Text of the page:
Like the way her eyes crinkled when she smiled. And how perfect her teeth were. She never wore braces — wouldn’t have been able to afford them even if she had needed them, which she didn’t. I remember visiting a dentist at the National University Hospital and how the dean of the University’s dental faculty – also a brother in Christ – was so impressed by the fact that my mother, about my current age then, didn’t have any fillings in her teeth. He ended up getting photos done of her teeth to frame up, or use as teaching aids. I can’t quite remember. But she had perfect teeth, and a beautiful smile that she gave away generously.

I loved that smile. I yearned for her approval. No matter how hard I rebelled on and off, I know how much I always craved her approval. Even despite my best efforts.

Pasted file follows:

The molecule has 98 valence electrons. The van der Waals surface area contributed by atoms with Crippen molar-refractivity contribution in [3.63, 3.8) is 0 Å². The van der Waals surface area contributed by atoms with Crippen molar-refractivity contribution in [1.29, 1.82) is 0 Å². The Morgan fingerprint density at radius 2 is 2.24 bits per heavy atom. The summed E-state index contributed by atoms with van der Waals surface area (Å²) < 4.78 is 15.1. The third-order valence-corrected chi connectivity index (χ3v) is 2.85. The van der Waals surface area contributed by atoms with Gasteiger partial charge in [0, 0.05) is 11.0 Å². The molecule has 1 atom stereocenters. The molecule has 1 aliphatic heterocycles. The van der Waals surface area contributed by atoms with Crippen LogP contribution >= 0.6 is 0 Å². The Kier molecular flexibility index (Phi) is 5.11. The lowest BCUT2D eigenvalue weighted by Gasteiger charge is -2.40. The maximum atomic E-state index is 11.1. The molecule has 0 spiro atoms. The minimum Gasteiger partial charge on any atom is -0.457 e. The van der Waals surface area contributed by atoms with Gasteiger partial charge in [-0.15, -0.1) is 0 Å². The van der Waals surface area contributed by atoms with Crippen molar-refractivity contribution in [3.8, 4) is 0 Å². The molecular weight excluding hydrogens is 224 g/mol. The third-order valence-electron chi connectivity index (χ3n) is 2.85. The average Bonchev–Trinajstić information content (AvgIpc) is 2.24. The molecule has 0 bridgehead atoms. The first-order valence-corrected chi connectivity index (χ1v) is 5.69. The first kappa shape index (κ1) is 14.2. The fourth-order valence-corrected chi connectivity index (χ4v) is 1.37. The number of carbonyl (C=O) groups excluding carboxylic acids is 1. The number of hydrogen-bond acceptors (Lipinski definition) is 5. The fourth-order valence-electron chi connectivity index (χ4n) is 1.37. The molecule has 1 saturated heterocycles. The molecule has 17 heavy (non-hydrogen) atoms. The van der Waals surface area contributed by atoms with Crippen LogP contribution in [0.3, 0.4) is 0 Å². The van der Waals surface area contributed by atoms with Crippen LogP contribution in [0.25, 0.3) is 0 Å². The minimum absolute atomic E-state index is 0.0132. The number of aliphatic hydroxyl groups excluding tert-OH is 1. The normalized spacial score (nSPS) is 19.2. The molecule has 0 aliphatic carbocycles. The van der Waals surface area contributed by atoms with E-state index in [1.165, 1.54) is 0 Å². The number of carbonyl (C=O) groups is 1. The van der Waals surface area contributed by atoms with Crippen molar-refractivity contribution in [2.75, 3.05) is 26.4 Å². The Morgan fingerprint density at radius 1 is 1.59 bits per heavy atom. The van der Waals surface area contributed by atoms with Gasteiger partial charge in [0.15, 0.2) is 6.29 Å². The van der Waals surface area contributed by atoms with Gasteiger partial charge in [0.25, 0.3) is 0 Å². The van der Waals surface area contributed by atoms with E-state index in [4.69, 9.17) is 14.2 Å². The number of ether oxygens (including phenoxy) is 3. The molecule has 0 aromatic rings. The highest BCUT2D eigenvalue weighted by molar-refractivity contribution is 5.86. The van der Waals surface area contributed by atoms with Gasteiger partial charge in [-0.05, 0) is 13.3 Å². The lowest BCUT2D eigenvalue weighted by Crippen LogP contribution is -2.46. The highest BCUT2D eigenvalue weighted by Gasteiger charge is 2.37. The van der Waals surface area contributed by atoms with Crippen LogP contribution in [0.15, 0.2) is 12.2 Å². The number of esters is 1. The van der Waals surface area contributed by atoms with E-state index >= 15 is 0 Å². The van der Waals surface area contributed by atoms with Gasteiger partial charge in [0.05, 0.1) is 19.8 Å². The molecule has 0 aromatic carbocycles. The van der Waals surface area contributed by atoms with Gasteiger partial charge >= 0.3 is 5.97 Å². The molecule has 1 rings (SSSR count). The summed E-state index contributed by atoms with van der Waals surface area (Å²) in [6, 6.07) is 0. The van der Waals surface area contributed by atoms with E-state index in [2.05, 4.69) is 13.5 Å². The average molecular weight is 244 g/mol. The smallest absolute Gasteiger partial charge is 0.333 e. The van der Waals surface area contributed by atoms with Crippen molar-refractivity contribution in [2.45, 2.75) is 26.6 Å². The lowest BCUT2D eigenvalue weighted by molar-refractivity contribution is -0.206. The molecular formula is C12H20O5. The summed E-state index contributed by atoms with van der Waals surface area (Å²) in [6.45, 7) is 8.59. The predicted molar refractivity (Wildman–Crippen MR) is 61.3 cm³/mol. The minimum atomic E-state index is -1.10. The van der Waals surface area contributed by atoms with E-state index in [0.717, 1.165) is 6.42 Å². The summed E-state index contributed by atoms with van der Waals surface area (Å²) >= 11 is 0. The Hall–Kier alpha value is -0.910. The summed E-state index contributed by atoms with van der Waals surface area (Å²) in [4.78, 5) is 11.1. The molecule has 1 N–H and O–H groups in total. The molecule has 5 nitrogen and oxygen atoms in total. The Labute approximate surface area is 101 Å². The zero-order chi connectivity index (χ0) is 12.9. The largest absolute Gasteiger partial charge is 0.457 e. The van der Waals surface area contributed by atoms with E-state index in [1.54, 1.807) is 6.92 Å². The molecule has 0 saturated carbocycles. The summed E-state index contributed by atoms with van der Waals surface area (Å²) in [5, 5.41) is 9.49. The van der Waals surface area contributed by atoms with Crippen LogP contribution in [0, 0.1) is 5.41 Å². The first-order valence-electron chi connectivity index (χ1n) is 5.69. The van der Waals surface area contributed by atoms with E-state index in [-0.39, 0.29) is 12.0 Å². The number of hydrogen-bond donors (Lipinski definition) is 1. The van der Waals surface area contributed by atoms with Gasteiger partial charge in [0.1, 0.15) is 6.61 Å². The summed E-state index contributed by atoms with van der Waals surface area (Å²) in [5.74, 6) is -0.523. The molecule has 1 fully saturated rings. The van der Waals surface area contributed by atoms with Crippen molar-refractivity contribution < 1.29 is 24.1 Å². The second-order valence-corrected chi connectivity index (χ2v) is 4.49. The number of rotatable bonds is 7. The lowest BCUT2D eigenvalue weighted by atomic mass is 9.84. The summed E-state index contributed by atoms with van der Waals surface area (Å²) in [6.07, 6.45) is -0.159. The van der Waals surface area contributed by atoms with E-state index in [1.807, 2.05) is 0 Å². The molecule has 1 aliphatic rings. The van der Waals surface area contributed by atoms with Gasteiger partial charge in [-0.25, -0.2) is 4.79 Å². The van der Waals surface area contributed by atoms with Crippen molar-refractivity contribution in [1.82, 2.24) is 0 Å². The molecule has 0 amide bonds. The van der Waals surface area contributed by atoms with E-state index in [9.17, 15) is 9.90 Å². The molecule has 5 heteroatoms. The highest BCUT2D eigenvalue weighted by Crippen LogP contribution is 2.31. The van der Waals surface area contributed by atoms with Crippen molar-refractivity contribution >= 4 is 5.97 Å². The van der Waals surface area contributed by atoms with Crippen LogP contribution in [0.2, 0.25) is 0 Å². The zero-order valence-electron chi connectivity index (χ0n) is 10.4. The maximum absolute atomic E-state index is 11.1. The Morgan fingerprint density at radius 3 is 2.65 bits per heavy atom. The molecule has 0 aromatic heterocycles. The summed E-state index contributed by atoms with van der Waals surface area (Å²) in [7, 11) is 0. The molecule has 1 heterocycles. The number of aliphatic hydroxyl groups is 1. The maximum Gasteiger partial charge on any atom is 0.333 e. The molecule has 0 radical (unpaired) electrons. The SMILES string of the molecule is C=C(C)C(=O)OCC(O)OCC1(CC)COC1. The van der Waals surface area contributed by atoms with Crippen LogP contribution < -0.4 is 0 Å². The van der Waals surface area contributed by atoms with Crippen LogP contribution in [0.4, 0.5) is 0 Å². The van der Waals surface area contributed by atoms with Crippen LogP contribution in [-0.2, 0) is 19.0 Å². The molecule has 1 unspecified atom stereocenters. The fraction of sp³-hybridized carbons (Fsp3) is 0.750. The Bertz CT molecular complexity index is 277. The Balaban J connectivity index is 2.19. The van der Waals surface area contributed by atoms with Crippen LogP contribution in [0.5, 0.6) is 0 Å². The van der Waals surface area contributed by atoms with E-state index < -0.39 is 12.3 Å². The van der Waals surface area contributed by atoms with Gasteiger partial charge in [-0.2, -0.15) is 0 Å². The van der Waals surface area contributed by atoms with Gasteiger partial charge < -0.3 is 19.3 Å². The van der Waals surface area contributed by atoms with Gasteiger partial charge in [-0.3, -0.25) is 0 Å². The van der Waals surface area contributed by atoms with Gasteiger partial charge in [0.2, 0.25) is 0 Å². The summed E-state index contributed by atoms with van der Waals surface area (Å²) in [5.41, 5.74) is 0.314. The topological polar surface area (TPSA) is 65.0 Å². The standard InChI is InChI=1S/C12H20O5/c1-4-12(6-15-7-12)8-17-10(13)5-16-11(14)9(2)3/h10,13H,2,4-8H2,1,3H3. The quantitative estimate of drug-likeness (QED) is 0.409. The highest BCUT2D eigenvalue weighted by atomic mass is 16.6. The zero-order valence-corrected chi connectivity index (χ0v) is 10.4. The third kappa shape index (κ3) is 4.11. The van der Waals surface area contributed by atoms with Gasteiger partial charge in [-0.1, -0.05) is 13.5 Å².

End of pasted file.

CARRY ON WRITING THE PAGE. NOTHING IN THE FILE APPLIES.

Mothers and daughters.

My mother was still in her twenties when she faced the reality of living the rest of her life as a young, divorced mother. Singapore still isn’t a welfare state, and back then there was definitely nothing in place like Centrelink for young, struggling mothers. So it took a special kind of courage to decide to go it alone. I remember going to the old church building during the weekdays and playing with Pac Man on an Apple computer with the green screen while I waited dutifully. We were there, because my mother was seeking counsel. It was a decision that took years in the making, even while my parents stayed separate. Ultimately, I think she made the decision because it was obvious my father wasn’t serious about his vows, and my safety and security were paramount to her.